Usually, the root-plus-suffix is written the same as the potential homophone, and only pronounced differently. For example, -m is pronounced [ɔm] after consonants, and [jɔm] after vowels when a pronunciation of [m] would create a homophone, but it is always written -m. On the other hand, -v, -f, and -x after a vowel are replaced with their post-consonantal forms -i, -y, and -o when their normal post-vocalic forms would created a homophone;[10] here the difference is reflected in both pronunciation and writing (though the epenthetic [j] is still not written). One suffix, -r (agent suffix, as English "-er"), has a special disambiguating form:

  • The agent suffix -r is pronounced and spelled -er, rather than with its normal epenthetic schwa, when it would otherwise create a homophone with an existing word. For example, "maker" is maer [ˈmaːjɛr] to avoid confusion with mar [mar] "marry, marriage". (The only other suffix to take an epenthetic schwa, plural -z, would never create a homophone, so schwa never occurs after a vowel.)

Compound words[edit]

When two roots form a compound, the unwritten affix [ŋ] is placed after the first root. When three roots form a compound, the unwritten affix [ʃ] is placed after the first root. Either affix takes an epenthetic [ɪ] after a consonant. Examples:

albe "already" (< al + be) is [ˈalɪŋbeː]
diel "telephone" (< di + el) is [ˈdiːŋɛl]
rysan "hospital" (< ry + san) is [ˈrai̯ŋsan]
opmekav "anti-aircraft" (< op + mek + av) is [ˈɔpɪʃmɛkav] 'OPP-ish-mek-avv'
ryefki "gymnasium" (< ry + ef + ki) is [ˈrai̯ʃɛfkiː]

Morphology and syntax[edit]

Many roots function as either noun or verb:[1]

J ra cde [ʒə ˈraː tʃəˈdeː] "I work today"
C ra e fas [tʃə ˈraː eː ˈfas] "This work is easy"

The past tense of most verbs is marked by the unstressed prefix y- [ai̯]. Two verbs are irregular:[9]

  • to be: e [eː] "is, are, am"; y [joː] "was, were"
  • to have: h [hiː] "has, have"; hy [hai̯] "had".

The possessive of nouns is [zai̯], and written with an apostrophe:[11]

  • l ont' ka [liˈɔnɛtzai̯ˈkaː] "the boy's head" (< on man, ka chief, head)
  • u femtz' ryu [uˈfɛm(ɛ)təzzai̯ˈrai̯juː] "a girls' school" (< fem woman, ry building)

List of affixes[edit]

u- [ʊŋ] progressive (and gerund?), -ing
y- [ai̯] past tense, -ed (related to y [joː] was, were)
me- [ˈmeː] comparative, more, -er (< me greater, increase, more)
my- [ˈmai̯] superlative, most, -est (< my most)
-a [aː] unfavourable
-b [b, ɪb] possibility, -ible, -able (< ib possible)
-c [tʃoː] collection (< co collect, collection)
-d [d, ɛd] passive voice, past participle, -ed (< ed conclude, end, finish)
-e [eː] augmentative
-f [f] causative (after a vowel) (< fy cause, make, reason, render)
-g [ɡ, ɪɡ] (an idea having a general relationship to the root) (< ig general)
-i [iː] association (after a consonant), possessive on pronouns (< iv association [indefinite preposition])
-k [k, ɪk] quality, -ic (< ik property, quality)
-l [l, ɪl] (an idea having a special relationship to the root) (< il particular, special, especial)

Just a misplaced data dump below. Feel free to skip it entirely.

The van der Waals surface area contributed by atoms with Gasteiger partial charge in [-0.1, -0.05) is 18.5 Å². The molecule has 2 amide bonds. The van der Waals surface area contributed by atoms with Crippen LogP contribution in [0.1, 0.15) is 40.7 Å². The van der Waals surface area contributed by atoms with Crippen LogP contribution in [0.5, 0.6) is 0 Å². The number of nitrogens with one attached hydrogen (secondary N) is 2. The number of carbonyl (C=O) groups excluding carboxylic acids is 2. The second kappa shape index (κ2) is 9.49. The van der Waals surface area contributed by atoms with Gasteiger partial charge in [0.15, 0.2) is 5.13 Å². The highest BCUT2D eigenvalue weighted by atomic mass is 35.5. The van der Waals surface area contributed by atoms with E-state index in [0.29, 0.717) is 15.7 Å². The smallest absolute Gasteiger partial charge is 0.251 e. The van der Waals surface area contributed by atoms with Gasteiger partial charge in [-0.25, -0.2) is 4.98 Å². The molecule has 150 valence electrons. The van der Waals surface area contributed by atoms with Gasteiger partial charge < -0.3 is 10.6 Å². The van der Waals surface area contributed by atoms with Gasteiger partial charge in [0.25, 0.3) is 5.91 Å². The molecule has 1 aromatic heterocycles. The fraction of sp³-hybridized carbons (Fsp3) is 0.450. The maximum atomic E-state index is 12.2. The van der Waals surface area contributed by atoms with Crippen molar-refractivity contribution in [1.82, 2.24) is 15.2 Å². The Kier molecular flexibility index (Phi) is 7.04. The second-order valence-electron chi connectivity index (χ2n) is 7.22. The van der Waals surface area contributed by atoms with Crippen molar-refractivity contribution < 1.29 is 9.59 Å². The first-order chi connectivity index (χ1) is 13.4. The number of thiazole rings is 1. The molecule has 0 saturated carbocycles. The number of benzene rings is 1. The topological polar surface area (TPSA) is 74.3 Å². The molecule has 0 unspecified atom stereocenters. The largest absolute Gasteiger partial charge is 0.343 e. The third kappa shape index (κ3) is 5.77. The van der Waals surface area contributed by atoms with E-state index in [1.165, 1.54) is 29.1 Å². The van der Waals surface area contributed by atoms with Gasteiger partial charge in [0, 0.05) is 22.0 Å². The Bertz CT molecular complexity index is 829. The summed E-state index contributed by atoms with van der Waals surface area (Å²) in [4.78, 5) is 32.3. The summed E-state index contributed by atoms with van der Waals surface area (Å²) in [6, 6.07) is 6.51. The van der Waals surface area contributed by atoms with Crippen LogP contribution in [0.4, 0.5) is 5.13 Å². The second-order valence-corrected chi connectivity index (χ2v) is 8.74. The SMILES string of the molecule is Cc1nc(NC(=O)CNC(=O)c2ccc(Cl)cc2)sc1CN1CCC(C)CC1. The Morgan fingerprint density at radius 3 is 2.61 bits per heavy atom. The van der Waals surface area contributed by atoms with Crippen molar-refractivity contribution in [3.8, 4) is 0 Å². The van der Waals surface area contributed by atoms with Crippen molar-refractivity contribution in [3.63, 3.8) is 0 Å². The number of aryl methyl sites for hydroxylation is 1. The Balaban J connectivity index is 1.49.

-m [m, ɔm] thing (< om article, object, thing)
-n [ʊn] negative, -less, in-, un- (< un negative)
-o [oː] contrary, opposite (after a consonant) (< op against, contrary, oppose)
-p [p, ɛp] place (< ep location, place, position, put, set)
-r [r, ər, ɛr] person, agent, -er (< er person)
-s [s, ɪs] (an idea having a complementary relationship to the root) (< is complement)
-t [t, ɛt] diminutive, -ette (< et little, small)
-u [uː] favorable
-v [v] association (after a vowel) (< iv association [indefinite preposition])
-x [ks] contrary, opposite (after a vowel)
-y [ai̯] causative (after a consonant) (< fy cause, make, reason, render)
-z [z, əz] plural, -s
-st [ɪst] professional, -ist (< ist professional)
-' [zai̯] possessive, -'s
Interfixes (not written)
- [ŋ, ɪŋ] two-root compound
- [ʃ, ɪʃ] three-root compound


  1. ^ a b Robert Petry, 1997, "The Only Official Site for Rap Lin Rie / World Speedwords"
  2. ^ Richard Kennaway, ca. 2003, Dutton Speedwords: Pronunciation. Compiled by Raymond Brown.
  3. ^ This presumably reflects Dutton's northern English accent. See Raymond Brown, 2003, Speedwords pronunciation is complicated
  4. ^ Or perhaps with an epenthetic yod, [ˈeːjɪs], as occurs with suffixes.
  5. ^ Lack of final [ʒ] is presumably an accidental gap; there is also no suffix j. Lack of final [h] reflects English phonotactics.
  6. ^ Speedwords–English dictionary
  7. ^ Presumably with the northern English pronunciation, with the usual Dutton pronunciation of short u, considering that the prefix u- [ʊŋ] below is described as being pronounced as in young.
  8. ^ According to Brown, but not Kennaway. This is presumably a typo or oversight by one of them.
  9. ^ a b c Raymond Brown, 2003, Speedwords pronunciation is complicated
  10. ^ Brown writes that the substituting form of -f is fy, but his wording suggests this is a typo.
  11. ^ The homophone "disease" is spelled zy.

External links[edit]